In the past five years, more than 87,000 Quad-City residents have joined the area’s largest Facebook swap site — using the page to sell unwanted items or find bargains without having to leave home.
Similar to Craigslist, the Quad-City Buy and Sell page has taken off, according to page administrator Blake Selby, as it offers a localized alternative to eBay and brick-and-mortar resale shopping. And it’s not the only one. Thousands of members have joined alternative swap sites, vehicle or instrument exchanges and other local resale sites in the past decade.
“I’ve been an admin for a couple of years and we’ve seen a huge influx of new membership,” said Selby, a landlord who mostly uses the site to post property listings. “I think it’s really grown in number and popularity. It’s quicker, like faster gratification. You can immediately find somebody who may want your product within a few minutes, rather than putting something at a consignment store and waiting for someone to find it.”
For Selby, his main job is keeping the site clean, or free of spam, and making sure posts stay relevant. And while he sees membership continue to grow, as more sellers look to “cut out a middle man,” he argued swap sites have only “carved out one piece of the pie.”
“This is a nice alternative for people, but I don’t know that traditional shopping methods will ever go away completely,” he said.
And that's what local resale, thrift and consignment shops are relying on, according to Adele Meyer, executive director of the National Association of Reseller and Thrift Stores.
"Brick-and-mortar is not going to disappear," said Meyer, who's overseen the organization for two decades. "Don't forget most retail is done brick-and-mortar. As big as online sounds, it's only a small portion of sales in retailing. And people love a bargain. People want value for their money. They're spending money on consumer goods, retirement, college education and vacation. So many things are pulling at people's money but resale is one way to save."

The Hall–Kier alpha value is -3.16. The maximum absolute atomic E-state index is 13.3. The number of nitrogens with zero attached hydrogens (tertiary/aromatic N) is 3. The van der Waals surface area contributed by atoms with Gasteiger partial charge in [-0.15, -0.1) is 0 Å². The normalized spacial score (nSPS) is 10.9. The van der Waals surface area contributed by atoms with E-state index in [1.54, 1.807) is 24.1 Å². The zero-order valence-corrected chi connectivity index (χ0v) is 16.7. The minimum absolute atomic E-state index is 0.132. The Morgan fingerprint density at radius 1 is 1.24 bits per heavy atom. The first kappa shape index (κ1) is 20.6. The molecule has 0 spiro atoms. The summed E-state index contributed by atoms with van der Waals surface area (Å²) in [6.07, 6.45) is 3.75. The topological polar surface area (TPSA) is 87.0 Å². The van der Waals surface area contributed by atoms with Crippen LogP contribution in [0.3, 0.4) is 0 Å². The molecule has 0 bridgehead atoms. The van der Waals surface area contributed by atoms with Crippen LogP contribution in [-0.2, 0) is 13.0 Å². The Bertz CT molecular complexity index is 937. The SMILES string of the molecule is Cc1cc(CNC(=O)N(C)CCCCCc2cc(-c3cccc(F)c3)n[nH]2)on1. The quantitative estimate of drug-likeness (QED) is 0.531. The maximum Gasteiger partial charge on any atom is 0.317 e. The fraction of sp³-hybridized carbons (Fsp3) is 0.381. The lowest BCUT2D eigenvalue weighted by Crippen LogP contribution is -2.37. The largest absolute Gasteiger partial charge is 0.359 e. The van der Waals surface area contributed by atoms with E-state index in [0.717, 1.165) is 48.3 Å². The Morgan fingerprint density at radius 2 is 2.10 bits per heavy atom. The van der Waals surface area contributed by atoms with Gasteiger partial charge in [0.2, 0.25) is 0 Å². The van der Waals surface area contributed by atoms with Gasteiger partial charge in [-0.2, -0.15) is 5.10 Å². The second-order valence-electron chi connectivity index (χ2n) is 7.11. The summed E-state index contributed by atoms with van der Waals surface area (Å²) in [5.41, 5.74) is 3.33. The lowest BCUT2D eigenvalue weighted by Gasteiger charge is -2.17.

The resale market is the strongest during economic downturns, she said, citing a spike in resale during the 2008 recession. But now, with a new generation of shoppers, bringing a new generation of shopping habits, she said resale continues to grow.
Online reseller ThredUp, which releases an annual market report based on data from outside firms, forecasts a $41 billion resale market in stores and online by 2022. The report states 44 million women shopped secondhand last year, compared to 35 million in 2016. Millennials, ages 18 to 24, say they are more environmentally conscious, and shopped resale more than any other group under 45, according to the report.
"It's really mainstream now, particularly with teens," Meyer said. "Teens love to be unique and love to find something no one else will have."
For Quad-City thrift and consignment shops, owners are hoping to take advantage of resale being more accepted in mainstream culture, while also battling competition online and on swap sites.
One of a kind
Sherry Hopkins, who has owned Ritzi Reruns on Locust Street in Davenport for 19 years, has seen a lot change in the local resale market.
Owner of one of the longest-lasting consignment shops, she said the Quad-Cities has lost several of its resale stores. Some have been replaced by chains, like Goodwill or Plato's Closet, but the market "isn't what it once was."